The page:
What we’ve been reading: Week of March 30, 2015

shutterstock_175074977Bubble wrap used for cheap blood and bacteria tests (New Scientist)
Snap, crackle, pop are the familiar sounds of bubble wrap. According to George Whitesides at the Wyss Institute for Biologically Inspired Engineering at Harvard University, the cheap packing material may be popping up in the near future as a diagnostic tool, replacing costlier 96-well plates.

Nearly half of all pre-schoolers with ADHD are on medication (Washington Post)
The American Academy of Pediatrics calls for children under 6 with ADHD to engage in behavioral therapy before taking medication. Yet according to a national survey published in the Journal of Pediatrics, nearly half of preschool-aged children are on medication for the condition, and more than a fifth were receiving neither of the recommended therapies.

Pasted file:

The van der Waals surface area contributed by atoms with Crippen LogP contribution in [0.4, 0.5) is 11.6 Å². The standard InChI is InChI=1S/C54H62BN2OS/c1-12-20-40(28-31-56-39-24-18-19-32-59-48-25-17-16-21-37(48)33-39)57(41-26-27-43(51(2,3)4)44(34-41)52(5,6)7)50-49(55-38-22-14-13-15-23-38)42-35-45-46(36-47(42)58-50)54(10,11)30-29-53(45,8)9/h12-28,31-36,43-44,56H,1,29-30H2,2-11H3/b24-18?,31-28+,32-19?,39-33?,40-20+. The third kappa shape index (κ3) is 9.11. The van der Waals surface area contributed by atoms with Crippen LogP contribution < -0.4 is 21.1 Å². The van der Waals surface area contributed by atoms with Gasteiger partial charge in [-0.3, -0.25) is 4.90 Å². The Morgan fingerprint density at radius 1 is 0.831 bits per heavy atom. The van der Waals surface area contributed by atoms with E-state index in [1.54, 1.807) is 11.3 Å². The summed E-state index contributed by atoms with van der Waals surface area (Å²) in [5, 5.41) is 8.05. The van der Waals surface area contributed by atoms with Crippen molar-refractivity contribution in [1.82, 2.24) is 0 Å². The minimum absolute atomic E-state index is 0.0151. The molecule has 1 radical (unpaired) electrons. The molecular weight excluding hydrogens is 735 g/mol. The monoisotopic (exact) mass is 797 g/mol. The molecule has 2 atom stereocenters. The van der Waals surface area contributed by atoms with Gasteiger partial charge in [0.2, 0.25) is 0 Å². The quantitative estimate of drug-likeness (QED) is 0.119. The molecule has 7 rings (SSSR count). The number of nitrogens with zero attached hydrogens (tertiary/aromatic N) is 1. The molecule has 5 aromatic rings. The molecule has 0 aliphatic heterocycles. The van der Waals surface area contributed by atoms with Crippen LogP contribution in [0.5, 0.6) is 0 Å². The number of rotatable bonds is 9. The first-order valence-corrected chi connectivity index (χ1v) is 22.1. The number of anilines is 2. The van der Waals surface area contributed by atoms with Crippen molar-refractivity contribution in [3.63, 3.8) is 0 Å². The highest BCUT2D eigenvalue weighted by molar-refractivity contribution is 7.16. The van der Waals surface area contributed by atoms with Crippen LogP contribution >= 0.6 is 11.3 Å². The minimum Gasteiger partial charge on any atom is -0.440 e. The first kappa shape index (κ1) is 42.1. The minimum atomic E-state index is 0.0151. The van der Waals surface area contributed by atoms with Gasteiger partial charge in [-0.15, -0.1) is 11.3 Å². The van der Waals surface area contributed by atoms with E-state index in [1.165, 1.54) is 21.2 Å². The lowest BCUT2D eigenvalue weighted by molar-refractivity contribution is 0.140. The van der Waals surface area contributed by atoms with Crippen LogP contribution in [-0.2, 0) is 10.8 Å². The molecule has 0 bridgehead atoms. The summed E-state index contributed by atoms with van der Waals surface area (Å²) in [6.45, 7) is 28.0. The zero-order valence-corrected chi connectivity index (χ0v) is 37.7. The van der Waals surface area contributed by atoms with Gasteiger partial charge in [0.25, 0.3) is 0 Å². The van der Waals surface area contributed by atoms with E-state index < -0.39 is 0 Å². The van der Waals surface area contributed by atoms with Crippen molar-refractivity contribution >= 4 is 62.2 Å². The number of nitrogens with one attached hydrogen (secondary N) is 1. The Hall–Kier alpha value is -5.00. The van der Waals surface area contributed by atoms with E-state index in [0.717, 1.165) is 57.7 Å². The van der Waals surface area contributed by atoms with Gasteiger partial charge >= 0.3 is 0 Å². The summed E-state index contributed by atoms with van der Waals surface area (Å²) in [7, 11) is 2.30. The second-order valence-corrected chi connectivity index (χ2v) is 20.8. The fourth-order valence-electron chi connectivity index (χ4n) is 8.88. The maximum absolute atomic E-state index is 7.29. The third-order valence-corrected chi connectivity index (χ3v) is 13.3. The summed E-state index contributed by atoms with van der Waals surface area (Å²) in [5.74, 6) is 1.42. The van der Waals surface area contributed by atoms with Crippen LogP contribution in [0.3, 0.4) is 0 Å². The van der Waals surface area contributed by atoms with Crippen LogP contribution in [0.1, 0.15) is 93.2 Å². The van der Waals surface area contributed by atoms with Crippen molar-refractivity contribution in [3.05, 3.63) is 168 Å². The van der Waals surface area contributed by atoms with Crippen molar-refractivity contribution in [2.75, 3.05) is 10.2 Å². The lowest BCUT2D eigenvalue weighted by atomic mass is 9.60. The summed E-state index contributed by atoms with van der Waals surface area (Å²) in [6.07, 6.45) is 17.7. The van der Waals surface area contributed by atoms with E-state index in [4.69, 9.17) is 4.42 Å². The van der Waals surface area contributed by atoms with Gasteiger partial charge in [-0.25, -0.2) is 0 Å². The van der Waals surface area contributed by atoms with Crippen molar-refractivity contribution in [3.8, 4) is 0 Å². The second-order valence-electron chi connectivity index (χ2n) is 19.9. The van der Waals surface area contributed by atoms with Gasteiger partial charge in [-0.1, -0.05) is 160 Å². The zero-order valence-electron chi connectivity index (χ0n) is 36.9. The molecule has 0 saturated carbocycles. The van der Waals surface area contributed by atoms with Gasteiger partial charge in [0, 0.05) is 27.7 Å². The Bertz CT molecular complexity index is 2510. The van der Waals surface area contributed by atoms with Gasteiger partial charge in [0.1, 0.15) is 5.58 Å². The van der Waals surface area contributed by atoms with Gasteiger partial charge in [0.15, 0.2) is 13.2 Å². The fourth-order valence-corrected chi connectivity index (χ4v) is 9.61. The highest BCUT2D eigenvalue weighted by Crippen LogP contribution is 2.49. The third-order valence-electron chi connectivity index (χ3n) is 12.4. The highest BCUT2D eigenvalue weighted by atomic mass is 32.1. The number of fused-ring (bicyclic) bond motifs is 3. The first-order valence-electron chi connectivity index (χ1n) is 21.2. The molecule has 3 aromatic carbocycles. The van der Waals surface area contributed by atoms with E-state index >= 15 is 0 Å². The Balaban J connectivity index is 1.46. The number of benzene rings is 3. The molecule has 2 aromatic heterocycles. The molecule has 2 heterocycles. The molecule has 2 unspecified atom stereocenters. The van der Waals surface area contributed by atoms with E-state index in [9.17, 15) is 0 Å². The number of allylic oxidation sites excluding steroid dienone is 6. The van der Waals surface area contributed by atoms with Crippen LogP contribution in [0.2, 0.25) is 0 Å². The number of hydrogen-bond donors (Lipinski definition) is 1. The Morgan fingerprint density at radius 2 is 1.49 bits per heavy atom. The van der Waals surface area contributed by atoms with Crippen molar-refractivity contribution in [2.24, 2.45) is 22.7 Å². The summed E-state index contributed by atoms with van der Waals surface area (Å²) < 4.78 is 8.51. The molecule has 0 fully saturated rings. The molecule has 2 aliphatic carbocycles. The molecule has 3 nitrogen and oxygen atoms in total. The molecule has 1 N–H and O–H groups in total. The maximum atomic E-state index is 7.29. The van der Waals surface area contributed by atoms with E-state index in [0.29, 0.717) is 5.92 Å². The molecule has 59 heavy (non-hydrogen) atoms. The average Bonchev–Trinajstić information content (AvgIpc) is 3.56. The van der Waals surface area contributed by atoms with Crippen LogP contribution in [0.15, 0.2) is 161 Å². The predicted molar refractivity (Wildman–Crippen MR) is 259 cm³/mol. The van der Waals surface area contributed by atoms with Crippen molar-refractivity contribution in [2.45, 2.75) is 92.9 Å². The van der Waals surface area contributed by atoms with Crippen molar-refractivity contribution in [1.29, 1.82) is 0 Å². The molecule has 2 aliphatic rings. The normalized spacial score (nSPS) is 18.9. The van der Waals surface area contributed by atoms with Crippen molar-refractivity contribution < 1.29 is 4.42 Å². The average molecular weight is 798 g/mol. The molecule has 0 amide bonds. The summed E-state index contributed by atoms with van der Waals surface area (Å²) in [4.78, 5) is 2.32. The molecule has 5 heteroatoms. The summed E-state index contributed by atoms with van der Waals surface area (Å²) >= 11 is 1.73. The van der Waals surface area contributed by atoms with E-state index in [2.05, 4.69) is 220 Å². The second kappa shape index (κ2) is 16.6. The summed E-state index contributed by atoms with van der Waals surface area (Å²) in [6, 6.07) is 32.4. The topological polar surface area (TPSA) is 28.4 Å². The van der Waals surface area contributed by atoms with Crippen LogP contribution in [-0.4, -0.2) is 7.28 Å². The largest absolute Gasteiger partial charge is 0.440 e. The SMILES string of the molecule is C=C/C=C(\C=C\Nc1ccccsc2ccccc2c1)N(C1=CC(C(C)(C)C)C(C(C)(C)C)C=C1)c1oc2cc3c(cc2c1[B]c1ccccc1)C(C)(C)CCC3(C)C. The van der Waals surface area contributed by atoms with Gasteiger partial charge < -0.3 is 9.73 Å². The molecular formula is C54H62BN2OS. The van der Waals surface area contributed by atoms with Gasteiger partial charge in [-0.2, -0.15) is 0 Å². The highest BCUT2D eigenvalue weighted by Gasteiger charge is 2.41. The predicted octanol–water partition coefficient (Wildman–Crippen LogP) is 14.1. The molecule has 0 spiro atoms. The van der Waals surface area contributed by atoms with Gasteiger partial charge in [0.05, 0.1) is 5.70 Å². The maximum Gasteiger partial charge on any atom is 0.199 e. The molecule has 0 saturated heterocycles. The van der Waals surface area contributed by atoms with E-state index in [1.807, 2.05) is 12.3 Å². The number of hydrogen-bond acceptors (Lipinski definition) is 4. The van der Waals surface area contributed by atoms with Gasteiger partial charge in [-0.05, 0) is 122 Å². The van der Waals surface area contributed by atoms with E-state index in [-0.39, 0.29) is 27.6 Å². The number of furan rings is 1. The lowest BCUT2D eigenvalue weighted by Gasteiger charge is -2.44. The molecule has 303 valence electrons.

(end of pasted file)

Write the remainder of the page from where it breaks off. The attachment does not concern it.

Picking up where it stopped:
Can Burning the Midnight Oil Lead to Diabetes? (MedPage Today)
Staying up late may give you more than circles under your eyes. In a recent study published in the Journal of Clinical Endocrinology & Metabolism, those with an evening chronotype, or a circadian preference for going to bed late, are at a higher risk of developing diabetes, metabolic syndrome and sarcopenia.

Smartphone ownership has jumped up to 64 percent, and more than half use them to look up health conditions (MedCity News)
Nearly two-thirds of Americans have smartphones and new research says the vast majority of users are accessing health-related information. That’s good news for the health care industry and those looking to launch mobile applications.

These made-in-Massachusetts robots are changing the world (Boston Business Journal)
A photo gallery of the state’s top ten largest robotics companies and the robots they manufacture. According to the Mass Technology Leadership Council, Massachusetts is home to more than 100 companies and 10 universities representing all segments of the robotics sector–including healthcare.